Tata Steel to evaluate Rio Tinto offer for Riversdale
24 December 2010
Tata Steel Ltd, the largest shareholder in the holding company of Australia's Riversdale Mining Ltd, is evaluating the $3.9-billion takeover offer by Rio Tinto for the mining firm, the company announced today.
The Indian steel major's moves are being keenly monitored by international players, as it is expected to have a major say in the acquisition by Rio Tinto. The company said in a statement that it was evalauting the takeover bid in the context of other alternatives that were available to it, but did not clarify what those alternatives were.
A bidding war is expected to unfold over the coming weeks, with other international majors, including ArcelorMittal and diversified mining group Xstratra, expected to join in. Tata Steel is not expected to make any moves until the other bidders enter the scenario.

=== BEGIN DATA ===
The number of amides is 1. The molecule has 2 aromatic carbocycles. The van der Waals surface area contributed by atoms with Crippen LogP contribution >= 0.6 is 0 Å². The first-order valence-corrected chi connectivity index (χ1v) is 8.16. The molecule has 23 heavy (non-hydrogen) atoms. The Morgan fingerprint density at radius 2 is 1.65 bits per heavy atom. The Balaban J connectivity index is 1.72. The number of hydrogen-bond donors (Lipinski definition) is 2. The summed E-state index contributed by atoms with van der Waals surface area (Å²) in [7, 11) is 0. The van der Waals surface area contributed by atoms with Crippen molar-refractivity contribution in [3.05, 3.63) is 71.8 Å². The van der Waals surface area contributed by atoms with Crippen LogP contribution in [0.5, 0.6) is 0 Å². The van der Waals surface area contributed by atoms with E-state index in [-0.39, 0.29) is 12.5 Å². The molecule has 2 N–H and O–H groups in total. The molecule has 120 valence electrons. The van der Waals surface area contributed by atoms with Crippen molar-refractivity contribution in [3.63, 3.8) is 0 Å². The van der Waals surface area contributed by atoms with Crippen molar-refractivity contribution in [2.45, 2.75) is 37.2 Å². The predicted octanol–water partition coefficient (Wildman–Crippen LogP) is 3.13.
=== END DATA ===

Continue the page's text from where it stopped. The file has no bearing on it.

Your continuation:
Narendra Kumar Misra, the Tata Steel nominee on the Riversdale board, abstained from voting on a resolution recommending the Rio Tinto offer to shareholders. The Indian private sector steel major raised its 7.29 per cent stake in Riversdale three years ago to 24 per cent through the creeping acquisition route.
Besides its 24-per cent stake in Riversdale, an Africa-focussed coal miner, Tata Steel also has a 35-per cent stake in one of its projects in Mozambique, with an off-take agreement for 40 per cent of its coking coal. Riversdale has coking and thermal coal reserves of 13 billion metric tonnes in two projcets in Mozambique.
Another Indian organisation that is keenly monitoring the developments is International Coal Ventures Ltd (ICVL), a consortium of five public sector majors including Coal India Ltd, Steel Authority of India, National Thermal Power Corporation, NMDC Ltd and Rashtriya Ispat Nigam. On Thursday, ICVL appointed Citigroup as a merchant banker to advise it on a possible counter-bid for Riversdale.
According to Partha Bhattacharyya, chairman, Coal India, Citi's mandate is to tell the consortium whether it should consider bidding higher than the $3.9 billion offer made by Rio Tino, which has offered a price of A$16 a share for Riversdale, raising it offer from its earlier offer of A$15.